A few people in the hall, fortunately less beautiful of spirit than their hosts, chased him, one with a fire extinguisher as a weapon. The Polish cook employed at the hall, having seen what happened, seized a long sharp whale’s tooth from among the decorations on the wall, ran out after Allah’s soldier and with it kept him pinned to the railing at the side of the bridge. Another man also more brave than beautiful of spirit wrestled the knife from Khan’s hand. Then the police arrived and shot Khan dead.

Will the brave men and the police officers who brought revenge upon Khan face charges of Islamophobia? That would be serious. They’d spend a long time in prison if found guilty. No parole for them. The OBWROUs will see to that.

 

Additional:

What the Cambridge group Learning Together says they are all about:

Learning Together brings together people in criminal justice [prison] and higher education institutions [Cambridge University] to study alongside each other in inclusive and transformative learning communities.”

Some persons from the group went on a sponsored 10 mile run to raise funds to buy Usman Khan a computer while he was in prison.

He wrote them a poem to thank them. 

Have they now learned something?

Posted under Terrorism, United Kingdom by Jillian Becker on Monday, December 2, 2019

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Veterans Day 2019 1

The First World War, which ended 101 years ago today, was an utterly unnecessary war. It was started for no better reason than to satisfy the vanity of kings.

According to War History Online:

There were around 8 million Frenchmen fighting, 13 million Germans, 9 million Austro-Hungarian men, 9 million British soldiers, 18 million Russians, 6 million Italians and 4 million from the United States.

Here’s the “official” break down [of dead and injured in the engaged armies]:

France: 1.4 million dead, 4.2 million injured.

Germany: 1.8 million dead, 4.2 million injured.

Austria-Hungary: 1.4 million dead, 3.6 million injured.

Russia: 1.8 million dead, 5 million injured.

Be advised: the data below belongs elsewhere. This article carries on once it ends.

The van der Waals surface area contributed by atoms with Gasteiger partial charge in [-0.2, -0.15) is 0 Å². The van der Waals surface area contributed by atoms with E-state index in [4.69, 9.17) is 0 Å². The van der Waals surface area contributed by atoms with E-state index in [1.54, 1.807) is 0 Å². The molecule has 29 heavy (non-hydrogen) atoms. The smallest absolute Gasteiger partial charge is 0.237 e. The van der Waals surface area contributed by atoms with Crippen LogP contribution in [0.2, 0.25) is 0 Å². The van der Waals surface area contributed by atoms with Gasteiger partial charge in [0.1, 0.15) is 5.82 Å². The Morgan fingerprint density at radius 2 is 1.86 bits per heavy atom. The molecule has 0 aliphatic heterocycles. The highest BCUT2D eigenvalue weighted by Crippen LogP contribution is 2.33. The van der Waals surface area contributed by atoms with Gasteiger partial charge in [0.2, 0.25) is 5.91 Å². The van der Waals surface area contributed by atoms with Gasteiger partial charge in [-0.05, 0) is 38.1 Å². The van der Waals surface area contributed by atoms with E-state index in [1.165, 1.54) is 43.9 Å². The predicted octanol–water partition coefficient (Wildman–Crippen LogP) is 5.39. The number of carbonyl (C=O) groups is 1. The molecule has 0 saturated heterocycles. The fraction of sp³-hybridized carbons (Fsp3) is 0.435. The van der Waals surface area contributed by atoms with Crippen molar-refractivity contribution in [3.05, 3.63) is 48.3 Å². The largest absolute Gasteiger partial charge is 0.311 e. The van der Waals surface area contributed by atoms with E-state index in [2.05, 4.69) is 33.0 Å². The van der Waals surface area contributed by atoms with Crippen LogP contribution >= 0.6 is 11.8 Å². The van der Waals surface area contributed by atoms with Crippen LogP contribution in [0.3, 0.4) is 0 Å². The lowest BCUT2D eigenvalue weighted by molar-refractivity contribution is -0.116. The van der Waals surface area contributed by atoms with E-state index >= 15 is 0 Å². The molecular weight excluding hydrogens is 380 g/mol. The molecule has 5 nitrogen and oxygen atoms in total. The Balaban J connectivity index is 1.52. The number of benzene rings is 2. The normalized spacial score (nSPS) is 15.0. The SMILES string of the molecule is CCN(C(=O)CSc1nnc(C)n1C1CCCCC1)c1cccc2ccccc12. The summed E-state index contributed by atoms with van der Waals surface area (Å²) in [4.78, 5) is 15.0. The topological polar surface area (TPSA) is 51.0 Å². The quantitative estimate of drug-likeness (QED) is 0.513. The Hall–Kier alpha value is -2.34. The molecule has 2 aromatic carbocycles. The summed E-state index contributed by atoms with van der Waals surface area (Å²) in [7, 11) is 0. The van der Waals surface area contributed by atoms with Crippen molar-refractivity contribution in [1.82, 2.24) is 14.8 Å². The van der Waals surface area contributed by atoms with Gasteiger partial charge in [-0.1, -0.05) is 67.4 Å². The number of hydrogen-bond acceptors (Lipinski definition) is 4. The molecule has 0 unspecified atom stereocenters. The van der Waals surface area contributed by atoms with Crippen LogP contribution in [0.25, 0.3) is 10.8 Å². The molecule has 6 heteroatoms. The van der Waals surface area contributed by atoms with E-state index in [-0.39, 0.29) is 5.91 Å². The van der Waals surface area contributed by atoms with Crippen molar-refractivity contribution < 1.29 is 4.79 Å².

Britain and British Empire: 900,000 dead, 2 million injured.

Italy: 600,000 dead, 1 million injured.

Serbia suffered the greatest losses [proportionately] to their military. Nearly three quarters of their soldiers were either killed (130,000) or wounded (135,000).

The battles of Verdun and the Somme in 1916 left 770,000 and 1.2 million (respectively) missing, wounded or dead from both sides.

Some of the most devastating losses were caused in the beginning weeks of the world war. In one day, August 22, 1914, nearly 27,000 French soldiers were killed. That day remains the deadliest day in France’s history in regards to military men killed.

The total number of military and civilian casualties in World War I: about 40 million.

It was a vast blood-letting that started the ever accelerating decline of Western civilization.

It destroyed a great part of a whole generation of men.

It facilitated the turning of Russia into a Communist torture-chamber and graveyard, and source of sepsis for the whole world, still spreading.

It led causally to the Second World War, which the allies had necessarily to fight, and in which there were even greater numbers of dead and injured.

Yesterday Queen Elizabeth wept as the customary wreaths were laid at the foot of the cenotaph in memory of the men and women killed in the two world wars.

Today in America we honor all those who have served and serve now in the US military.

It was because America came to the aid of Europe twice in the last century, that liberty was preserved for our world. Whether it will survive much longer remains to be seen. Half the voters of America seem to want to live under the tyranny that was militarily defeated in the last century.

We do well to remember, as Europeans mourn their heroes and Americans honor theirs, how precious and rare is the liberty they fought for.

Posted under Austria, Britain, communism, Europe, France, Germany, Hungary, Italy, liberty, nazism, Russia, Soviet Union, United Kingdom, United States, War by Jillian Becker on Monday, November 11, 2019

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Islam rules Britain, okay? 16

London, capital of England and Great Britain, and for centuries the hub of the greatest empire in all history, has elected a Muslim named Sadiq Khan to be its mayor.

He advocates tolerance of terrorism. That is to say, Islamic terrorism.

And he will not tolerate criticism of Islam. So he has formed a special police force, under his personal command, to sniff out “Islamophobes”. He calls it his “Hate Crime and Hate Speech”  unit. We call it the Islamic Stasi. It does not confine its operations to London, but goes stalking far afield.

Our British associate, Chauncey Tinker, sent us this account of the London Islamic Stasi going about its oppressive business, by one of its victims. Not surprisingly, a Jewish victim. His website is titled Fahrenheit211.

On Tuesday the 22nd October, at approximately 07:15, whilst I was getting my four year old child ready for school, there was a rather aggressive knock at my front door. I opened the door and found a whole bunch of police officers who wanted me to come out and ‘talk to them’. Knowing what the modern day British police are like in too many cases, which is thuggish and dishonest, I shut the door in their faces. The police do not turn up mob handed merely to have ‘a chat’. Instead I picked up the handset for my entryphone, which is remotely recorded, and spoke to the officers via that method.